Chadchart 'no shoe-in for governor'
Expert tips MFP's Wiroj as dark horse
The final week of campaigning for Sunday's Bangkok governor election will prove decisive for candidates hoping to upset the current frontrunner, former transport minister Chadchart Sittipunt, according to the director of the Office of Innovation for Democracy at King Prajadhipok's Institute.
Stithorn Thananithichot said Mr Chadchart is not a shoe-in and that voters supporting Move Forward Party candidate Wiroj Lakkhanaadisorn and other contenders could still pull off an upset.
Mr Stithorn said Mr Chadchart's support base is made up of those who voted for the Pheu Thai Party and the now-dissolved Future Forward Party, as well as other parties in the 2019 general election, in addition to many who have become disappointed with the government.
He said any attempt to engage in "strategic voting" to help Aswin Kwanmuang regain the post he recently relinquished may prove futile due to the heavy competition from candidates from other parties as well as those running as independents.
Strategic voting sees voters eschew their preferred candidate if they are viewed as having a scant chance of winning, and opt for their No.2 choice instead to stop a candidate they dislike from triumphing.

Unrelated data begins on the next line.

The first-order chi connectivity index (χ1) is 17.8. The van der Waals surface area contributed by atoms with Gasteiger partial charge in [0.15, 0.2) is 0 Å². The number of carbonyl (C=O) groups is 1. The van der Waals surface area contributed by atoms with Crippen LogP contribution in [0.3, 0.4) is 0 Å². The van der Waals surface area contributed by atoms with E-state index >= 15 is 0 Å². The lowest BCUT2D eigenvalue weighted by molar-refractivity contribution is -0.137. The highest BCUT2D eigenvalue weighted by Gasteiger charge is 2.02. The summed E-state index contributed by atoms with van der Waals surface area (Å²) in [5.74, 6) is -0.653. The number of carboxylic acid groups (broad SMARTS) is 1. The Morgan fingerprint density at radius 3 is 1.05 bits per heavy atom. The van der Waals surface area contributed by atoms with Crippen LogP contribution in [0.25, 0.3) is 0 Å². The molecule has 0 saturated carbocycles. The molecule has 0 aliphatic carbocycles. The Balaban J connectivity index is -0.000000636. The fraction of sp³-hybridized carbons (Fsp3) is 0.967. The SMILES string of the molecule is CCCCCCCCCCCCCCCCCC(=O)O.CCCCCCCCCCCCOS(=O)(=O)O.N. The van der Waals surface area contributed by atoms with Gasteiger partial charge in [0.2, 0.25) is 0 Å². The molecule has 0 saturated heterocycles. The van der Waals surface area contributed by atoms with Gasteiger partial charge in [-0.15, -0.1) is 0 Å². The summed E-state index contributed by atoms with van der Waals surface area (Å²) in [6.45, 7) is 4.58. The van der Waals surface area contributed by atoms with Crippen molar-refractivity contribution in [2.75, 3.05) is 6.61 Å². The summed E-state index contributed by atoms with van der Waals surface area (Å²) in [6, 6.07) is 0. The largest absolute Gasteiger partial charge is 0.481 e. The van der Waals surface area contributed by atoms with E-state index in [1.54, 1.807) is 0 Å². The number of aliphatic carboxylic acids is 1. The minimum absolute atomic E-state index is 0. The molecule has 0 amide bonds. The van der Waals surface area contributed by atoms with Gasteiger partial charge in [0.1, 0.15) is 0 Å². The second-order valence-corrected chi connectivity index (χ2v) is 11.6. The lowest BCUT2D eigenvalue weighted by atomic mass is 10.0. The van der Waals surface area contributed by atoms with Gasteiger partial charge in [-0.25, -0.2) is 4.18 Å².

Mr Chadchart took to Facebook on Tuesday to explain how he would work with Bangkok councillors from other parties if he wins.
The Bangkok governor race will be held separately from the election of Bangkok councillors, unlike the election of MPs who will then proceed to choose a prime minister.
Moreover, Bangkok councillors have no authority to hold a no-confidence debate against or remove the Bangkok governor from office. They are mainly responsible for issuing city ordinances, and considering budgets.
Mr Chadchart said running as an independent would make it easier for him to work with councillors from other parties.
He said he believed elected city councillors would be willing to work with the new governor to serve the best interests of the city's residents.
Chuvit Kamolvisit, a former MP, said Bangkok voters tend to vote for candidates who oppose the incumbent government.
Standing out among them in this election are Mr Chadchart and Mr Wiroj, who are expected to be in fierce competition with one another as their supporters share similar political views, said Mr Chuvit, a former massage parlour tycoon.
Pol Gen Damrongsak Kittiprapas, the deputy national police chief, said 18,581 officers will be deployed to maintain order at 6,817 polling stations in Bangkok on election day.
Hopes are high for the election as it will be the first time in nine years that residents have been able to cast a ballot to choose the capital's leadership.